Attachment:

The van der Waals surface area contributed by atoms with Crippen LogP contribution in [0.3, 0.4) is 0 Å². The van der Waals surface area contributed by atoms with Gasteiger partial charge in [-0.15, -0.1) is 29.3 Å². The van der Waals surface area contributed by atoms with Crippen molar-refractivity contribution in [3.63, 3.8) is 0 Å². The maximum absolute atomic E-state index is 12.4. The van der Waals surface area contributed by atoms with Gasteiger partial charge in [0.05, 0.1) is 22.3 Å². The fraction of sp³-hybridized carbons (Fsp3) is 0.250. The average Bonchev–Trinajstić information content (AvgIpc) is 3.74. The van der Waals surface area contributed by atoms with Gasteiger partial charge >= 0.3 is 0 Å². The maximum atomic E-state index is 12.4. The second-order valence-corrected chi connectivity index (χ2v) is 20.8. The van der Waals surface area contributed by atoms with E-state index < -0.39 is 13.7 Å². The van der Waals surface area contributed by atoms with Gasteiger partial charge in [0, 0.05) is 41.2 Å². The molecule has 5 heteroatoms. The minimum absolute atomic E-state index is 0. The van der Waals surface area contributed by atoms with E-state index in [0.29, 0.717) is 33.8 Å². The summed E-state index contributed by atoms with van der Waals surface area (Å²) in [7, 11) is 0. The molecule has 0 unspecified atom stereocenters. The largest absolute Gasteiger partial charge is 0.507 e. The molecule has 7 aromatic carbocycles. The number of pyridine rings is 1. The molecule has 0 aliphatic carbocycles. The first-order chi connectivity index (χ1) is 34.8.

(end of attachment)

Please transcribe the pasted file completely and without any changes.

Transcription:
The van der Waals surface area contributed by atoms with Crippen LogP contribution in [0.3, 0.4) is 0 Å². The van der Waals surface area contributed by atoms with Gasteiger partial charge in [-0.15, -0.1) is 29.3 Å². The van der Waals surface area contributed by atoms with Crippen molar-refractivity contribution in [3.63, 3.8) is 0 Å². The maximum absolute atomic E-state index is 12.4. The van der Waals surface area contributed by atoms with Gasteiger partial charge in [0.05, 0.1) is 22.3 Å². The fraction of sp³-hybridized carbons (Fsp3) is 0.250. The average Bonchev–Trinajstić information content (AvgIpc) is 3.74. The van der Waals surface area contributed by atoms with Gasteiger partial charge >= 0.3 is 0 Å². The maximum atomic E-state index is 12.4. The second-order valence-corrected chi connectivity index (χ2v) is 20.8. The van der Waals surface area contributed by atoms with E-state index < -0.39 is 13.7 Å². The van der Waals surface area contributed by atoms with Gasteiger partial charge in [0, 0.05) is 41.2 Å². The molecule has 5 heteroatoms. The minimum absolute atomic E-state index is 0. The van der Waals surface area contributed by atoms with E-state index in [0.29, 0.717) is 33.8 Å². The summed E-state index contributed by atoms with van der Waals surface area (Å²) in [7, 11) is 0. The molecule has 0 unspecified atom stereocenters. The largest absolute Gasteiger partial charge is 0.507 e. The molecule has 7 aromatic carbocycles. The number of pyridine rings is 1. The molecule has 0 aliphatic carbocycles. The first-order chi connectivity index (χ1) is 34.8.